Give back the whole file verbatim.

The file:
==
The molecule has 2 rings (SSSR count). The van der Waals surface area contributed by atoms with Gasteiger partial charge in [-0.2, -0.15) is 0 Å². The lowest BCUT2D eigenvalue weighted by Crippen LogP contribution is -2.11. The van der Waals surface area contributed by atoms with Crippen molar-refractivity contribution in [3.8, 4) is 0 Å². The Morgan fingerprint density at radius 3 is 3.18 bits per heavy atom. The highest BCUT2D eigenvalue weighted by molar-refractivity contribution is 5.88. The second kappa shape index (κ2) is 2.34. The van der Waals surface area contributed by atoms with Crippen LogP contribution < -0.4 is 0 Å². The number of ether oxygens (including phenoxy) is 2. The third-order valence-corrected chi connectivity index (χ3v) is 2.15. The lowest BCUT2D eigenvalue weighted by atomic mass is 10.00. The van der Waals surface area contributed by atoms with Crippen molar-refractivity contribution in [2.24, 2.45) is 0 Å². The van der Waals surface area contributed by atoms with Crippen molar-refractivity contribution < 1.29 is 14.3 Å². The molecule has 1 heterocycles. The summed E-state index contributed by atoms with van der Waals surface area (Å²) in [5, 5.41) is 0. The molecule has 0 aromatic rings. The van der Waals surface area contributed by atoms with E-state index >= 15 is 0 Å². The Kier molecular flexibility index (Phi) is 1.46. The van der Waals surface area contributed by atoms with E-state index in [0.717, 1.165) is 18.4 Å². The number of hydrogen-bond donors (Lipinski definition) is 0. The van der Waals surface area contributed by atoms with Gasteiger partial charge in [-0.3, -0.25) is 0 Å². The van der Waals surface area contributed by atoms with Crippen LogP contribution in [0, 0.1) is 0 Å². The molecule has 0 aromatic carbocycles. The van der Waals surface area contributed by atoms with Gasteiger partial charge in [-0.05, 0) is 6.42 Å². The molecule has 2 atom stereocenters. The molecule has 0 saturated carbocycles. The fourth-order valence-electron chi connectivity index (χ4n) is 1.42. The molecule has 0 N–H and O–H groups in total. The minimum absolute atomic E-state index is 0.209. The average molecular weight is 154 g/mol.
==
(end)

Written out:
The molecule has 2 rings (SSSR count). The van der Waals surface area contributed by atoms with Gasteiger partial charge in [-0.2, -0.15) is 0 Å². The lowest BCUT2D eigenvalue weighted by Crippen LogP contribution is -2.11. The van der Waals surface area contributed by atoms with Crippen molar-refractivity contribution in [3.8, 4) is 0 Å². The Morgan fingerprint density at radius 3 is 3.18 bits per heavy atom. The highest BCUT2D eigenvalue weighted by molar-refractivity contribution is 5.88. The second kappa shape index (κ2) is 2.34. The van der Waals surface area contributed by atoms with Crippen LogP contribution < -0.4 is 0 Å². The number of ether oxygens (including phenoxy) is 2. The third-order valence-corrected chi connectivity index (χ3v) is 2.15. The lowest BCUT2D eigenvalue weighted by atomic mass is 10.00. The van der Waals surface area contributed by atoms with Crippen molar-refractivity contribution in [2.24, 2.45) is 0 Å². The van der Waals surface area contributed by atoms with Crippen molar-refractivity contribution < 1.29 is 14.3 Å². The molecule has 1 heterocycles. The summed E-state index contributed by atoms with van der Waals surface area (Å²) in [5, 5.41) is 0. The molecule has 0 aromatic rings. The van der Waals surface area contributed by atoms with E-state index >= 15 is 0 Å². The Kier molecular flexibility index (Phi) is 1.46. The van der Waals surface area contributed by atoms with E-state index in [0.717, 1.165) is 18.4 Å². The number of hydrogen-bond donors (Lipinski definition) is 0. The van der Waals surface area contributed by atoms with Gasteiger partial charge in [-0.3, -0.25) is 0 Å². The van der Waals surface area contributed by atoms with Crippen LogP contribution in [0, 0.1) is 0 Å². The molecule has 0 aromatic carbocycles. The van der Waals surface area contributed by atoms with Gasteiger partial charge in [-0.05, 0) is 6.42 Å². The molecule has 2 atom stereocenters. The molecule has 0 saturated carbocycles. The fourth-order valence-electron chi connectivity index (χ4n) is 1.42. The molecule has 0 N–H and O–H groups in total. The minimum absolute atomic E-state index is 0.209. The average molecular weight is 154 g/mol.